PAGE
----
My Commodore 64 came with a cassette drive included for ~$500.00 which was too slow so my father paid for the 5 1/4 floppy drive and then later we upgraded to a 10 MB had drive.

    0
    .F
    .F

    Reply 14 days ago

    disk spindle!

    2
    caitd3
    caitd3

    15 days ago on Introduction

    Love your idea, but you forgot the first storage system I ever had...a cassette tape. I had a Timex computer, and they used a cassette tape and a regular cassette recorder to save programs and data. Not sure how much memory the system had at the time it was only 8 or 16 K...that's right K, at the time. It was tiny too My tablet is almost bigger. It required a TV set for a monitor at first too. You had to program it yourself and it only worked in basic. Those were the days........Today, anything less than 1T is small.

    0
    GoodWinApps
    GoodWinApps

    Reply 14 days ago

    I bought my first Timex/Sinclair when the memory jumped from 1K to 2K, it came pre-assembled, became available in the US, and the price dropped from $300 to $100.

    0
    caitd3
    caitd3

    Reply 14 days ago


    Wow, That sure brings back memories.While that $300 and $100 doesn't sound like a lot today, back then it was a lot of money. I finally moved up to an Apple IIC, and then switched to Windows when Apple kept upgrading to new computers and did not support the older versions. Software was harder to find for the Apple too.

    0
    GaleW1
    GaleW1

    14 days ago

    The first "home" computers used cassette tape for storage.

    0
    Gesina11
    Gesina11

    14 days ago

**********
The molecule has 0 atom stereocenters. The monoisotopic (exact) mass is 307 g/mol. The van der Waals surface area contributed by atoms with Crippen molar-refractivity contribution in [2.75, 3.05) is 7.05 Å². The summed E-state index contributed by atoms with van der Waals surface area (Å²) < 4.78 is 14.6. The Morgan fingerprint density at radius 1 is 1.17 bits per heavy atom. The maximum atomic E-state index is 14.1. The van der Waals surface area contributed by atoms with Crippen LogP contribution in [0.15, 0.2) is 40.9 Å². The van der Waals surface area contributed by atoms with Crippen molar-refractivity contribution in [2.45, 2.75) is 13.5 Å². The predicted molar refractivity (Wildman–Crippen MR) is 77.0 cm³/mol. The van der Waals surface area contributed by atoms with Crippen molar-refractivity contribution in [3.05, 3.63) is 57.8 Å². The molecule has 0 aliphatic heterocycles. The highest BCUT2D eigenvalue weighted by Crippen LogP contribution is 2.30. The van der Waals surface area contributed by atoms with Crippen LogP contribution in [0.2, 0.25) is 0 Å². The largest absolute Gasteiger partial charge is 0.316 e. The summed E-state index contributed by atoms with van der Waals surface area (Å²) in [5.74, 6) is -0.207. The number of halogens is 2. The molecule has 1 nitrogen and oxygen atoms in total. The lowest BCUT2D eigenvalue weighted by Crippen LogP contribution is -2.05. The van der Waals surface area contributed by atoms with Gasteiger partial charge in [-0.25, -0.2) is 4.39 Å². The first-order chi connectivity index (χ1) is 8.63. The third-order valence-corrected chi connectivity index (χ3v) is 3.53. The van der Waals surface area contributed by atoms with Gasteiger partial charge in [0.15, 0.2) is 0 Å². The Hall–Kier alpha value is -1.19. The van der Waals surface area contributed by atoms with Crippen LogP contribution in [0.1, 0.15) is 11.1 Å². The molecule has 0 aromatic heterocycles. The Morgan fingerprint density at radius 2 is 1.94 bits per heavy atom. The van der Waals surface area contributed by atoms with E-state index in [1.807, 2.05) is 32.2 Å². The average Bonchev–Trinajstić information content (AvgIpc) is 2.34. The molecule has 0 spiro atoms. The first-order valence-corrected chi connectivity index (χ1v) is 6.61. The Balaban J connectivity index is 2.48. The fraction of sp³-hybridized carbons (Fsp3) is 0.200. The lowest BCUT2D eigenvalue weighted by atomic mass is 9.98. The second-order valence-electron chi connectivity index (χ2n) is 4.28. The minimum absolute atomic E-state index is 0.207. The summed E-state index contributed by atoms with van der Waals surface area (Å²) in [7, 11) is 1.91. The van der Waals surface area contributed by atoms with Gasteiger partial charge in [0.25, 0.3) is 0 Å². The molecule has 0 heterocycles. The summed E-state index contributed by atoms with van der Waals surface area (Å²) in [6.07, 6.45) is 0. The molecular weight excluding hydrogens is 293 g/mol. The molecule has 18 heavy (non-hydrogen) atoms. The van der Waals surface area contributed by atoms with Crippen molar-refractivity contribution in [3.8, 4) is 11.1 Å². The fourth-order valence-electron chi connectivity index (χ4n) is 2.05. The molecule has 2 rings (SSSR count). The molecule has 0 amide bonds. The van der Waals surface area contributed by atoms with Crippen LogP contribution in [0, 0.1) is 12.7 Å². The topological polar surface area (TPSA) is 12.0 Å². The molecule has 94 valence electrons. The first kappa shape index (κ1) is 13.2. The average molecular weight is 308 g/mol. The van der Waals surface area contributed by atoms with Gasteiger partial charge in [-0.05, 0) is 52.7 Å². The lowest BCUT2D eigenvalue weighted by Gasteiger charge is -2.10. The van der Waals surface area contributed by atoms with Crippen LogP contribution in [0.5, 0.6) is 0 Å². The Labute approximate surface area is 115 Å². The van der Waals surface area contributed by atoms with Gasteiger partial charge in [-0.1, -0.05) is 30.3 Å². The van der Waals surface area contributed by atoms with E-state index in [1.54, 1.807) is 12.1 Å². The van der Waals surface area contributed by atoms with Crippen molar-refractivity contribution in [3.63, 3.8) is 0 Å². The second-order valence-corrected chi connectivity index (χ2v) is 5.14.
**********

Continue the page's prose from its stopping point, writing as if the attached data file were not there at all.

The first one is missing, an 8 inch floppy

    0
    GoodWinApps
    GoodWinApps

    14 days ago

    I've been planning to make a very similar display, 8" floppy, 5.25" floppy, 3.5" floppy, 2" floppy (from a Zenith portable...,) CF memory, SD, and microSD. I also want to show the storage capacity, speed,and price, and how greatly the first two have increased while the price and physical size have shrunk. ( I have an ad clipped from a 1983 magazine announcing a fantastic deal: "11 megabytes of hard drive and 64 kilobytes of fast RAM in a Z80A computer for under $10K. Two floppy drives, too...." It would be fun to do the same thing with music storage devices too.

    0
    maxhuey
    maxhuey

    Reply 14 days ago

    hum....

    20200206_151517(1)_2.jpg
    0
    riff raff
    riff raff

    14 days ago

    Alas, no punched paper tape, no punched cards, no 8" Shugart floppy disks, etc. Tsk, tsk. ;-)

    0
    maxhuey
    maxhuey

    Reply 14 days ago

    like this?

    20200206_151517(1)_2.jpg20200206_151528(1)_2.jpg
    0
    RaymondR6
    RaymondR6

    Reply 14 days ago

    I had a Data General Nova 2 minicomputer that loaded its software in a green paper tape format. It took hours to read in those tapes in order and load to its 16 KB magnetic core memory (I have that memory board), then boot up the machine. We later replaced those paper tapes and the reader with a 9-track tape reel unit.

    1
    crbartman
    crbartman

    14 days ago on Introduction

    You forgot the 8 inch floppies. They sure were an upgrade from punch cards!

    0
    maxhuey
    maxhuey

    Reply 14 days ago

    how about...